For those contemplating getting into the business of mediation, or those considering mediation either as a client or as counsel, this array of twelve stories provides a realistic and broad base of problems that mediations address on a daily basis.

They include “lawyer problems” such as over-aggressive attorneys, attorneys who have failed to understand the real needs of their clients, attorneys who have grossly oversold or undersold the value of the case, attorneys who have wrongly viewed the request for mediation by the opposing side as a message of weakness, as well as attorneys who are simply unprepared and unengaged. These are balanced by models of preparedness, organization, compassion and calm.

Her selections, naturally, also include “client problems.” For example, her scenarios provide examples of clients who are unprepared for mediation, who have hyper exaggerated and unrealistic expectations of possible solutions through the legal structure of mediations, clients who settle for less than they could, or who have failed to let their attorneys know important information. These are also balanced by clients who are well prepared, realistic and present.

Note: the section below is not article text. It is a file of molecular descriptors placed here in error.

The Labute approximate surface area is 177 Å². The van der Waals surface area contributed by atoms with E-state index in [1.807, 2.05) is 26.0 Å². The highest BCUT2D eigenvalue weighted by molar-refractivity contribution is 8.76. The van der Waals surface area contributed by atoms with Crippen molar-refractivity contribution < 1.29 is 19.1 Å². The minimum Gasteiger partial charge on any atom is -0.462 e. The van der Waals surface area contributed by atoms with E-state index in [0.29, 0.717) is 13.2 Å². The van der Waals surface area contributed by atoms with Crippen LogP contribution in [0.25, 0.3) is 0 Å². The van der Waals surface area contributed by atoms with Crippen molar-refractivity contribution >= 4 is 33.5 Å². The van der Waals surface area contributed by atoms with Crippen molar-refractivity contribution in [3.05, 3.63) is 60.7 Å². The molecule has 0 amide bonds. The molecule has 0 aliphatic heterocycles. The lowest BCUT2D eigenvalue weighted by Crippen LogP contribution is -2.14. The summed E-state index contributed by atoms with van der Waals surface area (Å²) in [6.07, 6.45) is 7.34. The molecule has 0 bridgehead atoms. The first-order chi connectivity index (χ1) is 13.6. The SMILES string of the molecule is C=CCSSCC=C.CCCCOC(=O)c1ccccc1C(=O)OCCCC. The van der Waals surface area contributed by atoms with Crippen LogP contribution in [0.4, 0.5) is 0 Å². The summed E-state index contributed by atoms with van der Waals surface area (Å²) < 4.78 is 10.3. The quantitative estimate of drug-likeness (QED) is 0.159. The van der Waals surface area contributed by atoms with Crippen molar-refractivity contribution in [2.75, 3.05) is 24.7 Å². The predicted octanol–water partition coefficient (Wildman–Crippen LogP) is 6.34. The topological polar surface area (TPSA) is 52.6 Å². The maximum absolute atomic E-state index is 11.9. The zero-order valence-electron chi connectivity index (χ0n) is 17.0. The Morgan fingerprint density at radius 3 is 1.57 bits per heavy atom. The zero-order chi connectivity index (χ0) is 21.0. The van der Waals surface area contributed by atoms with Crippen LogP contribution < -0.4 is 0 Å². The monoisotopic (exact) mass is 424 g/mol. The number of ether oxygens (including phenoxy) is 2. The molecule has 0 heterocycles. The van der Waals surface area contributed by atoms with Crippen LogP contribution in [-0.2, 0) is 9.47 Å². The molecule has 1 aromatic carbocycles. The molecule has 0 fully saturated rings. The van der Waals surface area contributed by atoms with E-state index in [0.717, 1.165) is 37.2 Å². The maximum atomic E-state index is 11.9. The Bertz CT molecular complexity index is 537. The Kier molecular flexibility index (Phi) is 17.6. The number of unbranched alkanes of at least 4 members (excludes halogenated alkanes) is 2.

Ms. Schau debriefs after each mediation, reflecting on the process, the right and wrong turns, and very openly discusses what she sees as her own failings and alternative approaches that she believes could have produced a better result.

What is clear from the lessons provided is the value of mediators not giving up.  Mediator’s proposals followed by modified mediator’s proposals followed by renewed negotiations, are an example. Another is the persistence of telephone follow-ups and the value of breathing space. Her tips cover practical suggestions to ensure that settlements remain enforceable if necessary. They contrast the benefits and dangers of joint sessions and timing, illustrate the damage caused by over-aggressive demands, and demonstrate techniques to break through impasses.